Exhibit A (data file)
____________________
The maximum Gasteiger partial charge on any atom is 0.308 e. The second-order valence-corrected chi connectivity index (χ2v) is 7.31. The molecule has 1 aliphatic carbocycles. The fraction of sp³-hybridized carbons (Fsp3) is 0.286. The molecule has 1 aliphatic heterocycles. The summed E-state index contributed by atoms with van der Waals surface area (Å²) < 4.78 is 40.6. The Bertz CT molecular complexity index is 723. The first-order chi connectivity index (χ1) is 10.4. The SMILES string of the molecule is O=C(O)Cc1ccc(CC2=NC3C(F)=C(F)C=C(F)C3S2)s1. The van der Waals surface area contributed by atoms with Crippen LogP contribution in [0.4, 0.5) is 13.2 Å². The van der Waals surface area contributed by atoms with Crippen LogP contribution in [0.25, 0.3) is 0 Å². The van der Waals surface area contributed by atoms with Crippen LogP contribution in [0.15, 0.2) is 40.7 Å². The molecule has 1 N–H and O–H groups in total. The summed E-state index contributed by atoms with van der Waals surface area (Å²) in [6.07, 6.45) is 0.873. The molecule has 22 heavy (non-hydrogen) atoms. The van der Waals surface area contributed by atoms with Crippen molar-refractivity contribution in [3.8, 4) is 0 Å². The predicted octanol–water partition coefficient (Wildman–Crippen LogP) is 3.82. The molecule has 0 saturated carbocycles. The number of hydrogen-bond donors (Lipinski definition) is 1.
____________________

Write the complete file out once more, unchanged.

The maximum Gasteiger partial charge on any atom is 0.308 e. The second-order valence-corrected chi connectivity index (χ2v) is 7.31. The molecule has 1 aliphatic carbocycles. The fraction of sp³-hybridized carbons (Fsp3) is 0.286. The molecule has 1 aliphatic heterocycles. The summed E-state index contributed by atoms with van der Waals surface area (Å²) < 4.78 is 40.6. The Bertz CT molecular complexity index is 723. The first-order chi connectivity index (χ1) is 10.4. The SMILES string of the molecule is O=C(O)Cc1ccc(CC2=NC3C(F)=C(F)C=C(F)C3S2)s1. The van der Waals surface area contributed by atoms with Crippen LogP contribution in [0.4, 0.5) is 13.2 Å². The van der Waals surface area contributed by atoms with Crippen LogP contribution in [0.25, 0.3) is 0 Å². The van der Waals surface area contributed by atoms with Crippen LogP contribution in [0.15, 0.2) is 40.7 Å². The molecule has 1 N–H and O–H groups in total. The summed E-state index contributed by atoms with van der Waals surface area (Å²) in [6.07, 6.45) is 0.873. The molecule has 22 heavy (non-hydrogen) atoms. The van der Waals surface area contributed by atoms with Crippen molar-refractivity contribution in [3.8, 4) is 0 Å². The predicted octanol–water partition coefficient (Wildman–Crippen LogP) is 3.82. The molecule has 0 saturated carbocycles. The number of hydrogen-bond donors (Lipinski definition) is 1.